HPV-associated oncogenesis in head and neck cancer
Vjekoslav Tomaić, Nina Milutin Gašperov, Ivan Sabol, Magdalena Grce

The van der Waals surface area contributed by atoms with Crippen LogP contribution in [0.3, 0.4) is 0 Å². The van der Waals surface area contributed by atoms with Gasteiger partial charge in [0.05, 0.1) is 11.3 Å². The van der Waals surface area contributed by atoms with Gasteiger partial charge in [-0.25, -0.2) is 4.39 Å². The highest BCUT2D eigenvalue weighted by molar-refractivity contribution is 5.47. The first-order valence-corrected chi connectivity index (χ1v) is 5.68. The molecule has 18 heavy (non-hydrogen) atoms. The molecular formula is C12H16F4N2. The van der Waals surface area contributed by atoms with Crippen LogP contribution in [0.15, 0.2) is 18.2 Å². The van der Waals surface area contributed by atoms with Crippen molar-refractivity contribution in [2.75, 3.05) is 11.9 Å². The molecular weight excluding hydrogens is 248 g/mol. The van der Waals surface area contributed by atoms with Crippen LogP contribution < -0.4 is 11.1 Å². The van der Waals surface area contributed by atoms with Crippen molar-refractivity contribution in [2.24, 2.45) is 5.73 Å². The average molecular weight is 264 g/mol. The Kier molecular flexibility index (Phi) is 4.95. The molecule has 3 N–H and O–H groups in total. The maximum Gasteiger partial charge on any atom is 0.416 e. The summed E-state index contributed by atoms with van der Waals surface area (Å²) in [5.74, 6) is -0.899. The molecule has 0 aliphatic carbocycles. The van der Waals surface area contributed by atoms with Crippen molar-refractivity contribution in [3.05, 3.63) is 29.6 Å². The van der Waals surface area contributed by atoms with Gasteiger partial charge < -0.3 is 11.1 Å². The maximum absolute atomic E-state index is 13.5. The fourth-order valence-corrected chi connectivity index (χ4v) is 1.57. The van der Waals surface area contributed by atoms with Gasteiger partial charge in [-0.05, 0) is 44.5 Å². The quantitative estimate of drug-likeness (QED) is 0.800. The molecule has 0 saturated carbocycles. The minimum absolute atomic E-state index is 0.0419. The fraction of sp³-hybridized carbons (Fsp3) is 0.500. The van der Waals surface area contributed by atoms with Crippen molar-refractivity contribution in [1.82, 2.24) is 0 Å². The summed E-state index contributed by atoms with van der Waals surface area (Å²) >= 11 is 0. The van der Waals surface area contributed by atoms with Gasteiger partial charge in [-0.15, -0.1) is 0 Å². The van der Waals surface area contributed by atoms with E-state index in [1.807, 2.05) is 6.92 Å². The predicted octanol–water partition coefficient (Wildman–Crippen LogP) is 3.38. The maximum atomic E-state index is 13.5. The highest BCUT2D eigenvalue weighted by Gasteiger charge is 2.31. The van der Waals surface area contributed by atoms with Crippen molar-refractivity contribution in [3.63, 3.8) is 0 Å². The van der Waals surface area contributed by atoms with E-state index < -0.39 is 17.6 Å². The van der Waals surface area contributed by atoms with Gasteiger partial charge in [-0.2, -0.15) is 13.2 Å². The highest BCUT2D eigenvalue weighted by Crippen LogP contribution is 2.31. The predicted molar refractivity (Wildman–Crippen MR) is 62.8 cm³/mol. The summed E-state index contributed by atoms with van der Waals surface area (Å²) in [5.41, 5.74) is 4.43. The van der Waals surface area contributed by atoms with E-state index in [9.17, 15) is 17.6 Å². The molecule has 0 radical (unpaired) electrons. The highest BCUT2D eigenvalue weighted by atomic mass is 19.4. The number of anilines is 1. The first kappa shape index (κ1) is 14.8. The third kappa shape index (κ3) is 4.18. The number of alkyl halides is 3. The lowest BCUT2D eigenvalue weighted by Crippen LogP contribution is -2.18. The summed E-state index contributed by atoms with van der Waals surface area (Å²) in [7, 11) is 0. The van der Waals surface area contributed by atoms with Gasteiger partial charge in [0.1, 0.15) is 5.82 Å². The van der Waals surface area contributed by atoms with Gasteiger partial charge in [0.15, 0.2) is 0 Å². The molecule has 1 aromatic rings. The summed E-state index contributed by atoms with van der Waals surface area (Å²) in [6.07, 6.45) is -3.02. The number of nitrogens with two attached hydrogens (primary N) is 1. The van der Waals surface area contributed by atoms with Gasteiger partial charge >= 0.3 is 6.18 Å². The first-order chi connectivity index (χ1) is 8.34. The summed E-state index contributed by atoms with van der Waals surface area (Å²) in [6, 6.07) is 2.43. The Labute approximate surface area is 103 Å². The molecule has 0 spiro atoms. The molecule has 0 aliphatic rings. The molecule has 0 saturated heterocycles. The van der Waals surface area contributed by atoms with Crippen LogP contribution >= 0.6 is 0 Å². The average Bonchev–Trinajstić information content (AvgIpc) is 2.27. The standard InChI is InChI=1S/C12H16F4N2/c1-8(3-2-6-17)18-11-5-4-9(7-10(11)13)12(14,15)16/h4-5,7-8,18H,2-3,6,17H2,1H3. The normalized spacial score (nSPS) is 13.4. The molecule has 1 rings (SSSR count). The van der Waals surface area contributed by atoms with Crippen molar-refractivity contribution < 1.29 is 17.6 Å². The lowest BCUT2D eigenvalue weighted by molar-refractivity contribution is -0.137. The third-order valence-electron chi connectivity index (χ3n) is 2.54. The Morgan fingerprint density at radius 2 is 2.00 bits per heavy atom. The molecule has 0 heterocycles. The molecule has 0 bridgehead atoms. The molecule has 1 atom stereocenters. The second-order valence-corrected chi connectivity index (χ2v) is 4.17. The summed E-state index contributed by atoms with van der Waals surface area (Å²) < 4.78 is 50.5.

More than 200 human papillomaviruses (HPVs) infect human epithelial cells, and out of them alpha and beta types have been the most extensively investigated and analysed. Alpha HPVs primarily infect mucosal epithelia and only a small proportion of them is associated with more than 600,000 cancers per year worldwide at various anatomical sites, especially anogenital and head-and-neck region. Of these the central disease is cervical cancer, which is the leading cause of cancer-related deaths in women in numerous parts of the world. HPVs encode two oncoproteins, E6 and E7, which are directly involved in the development of HPV-mediated malignancies. They do this in cooperation by targeting various cellular pathways involved in the regulation of cell cycle control, of apoptosis and of cell polarity control networks. In this review, the biological consequences of HPV manipulating of various cellular proteins at diverse anatomical sites in the development of HPV-induced carcinogenesis are depicted, with focus on head and neck cancer.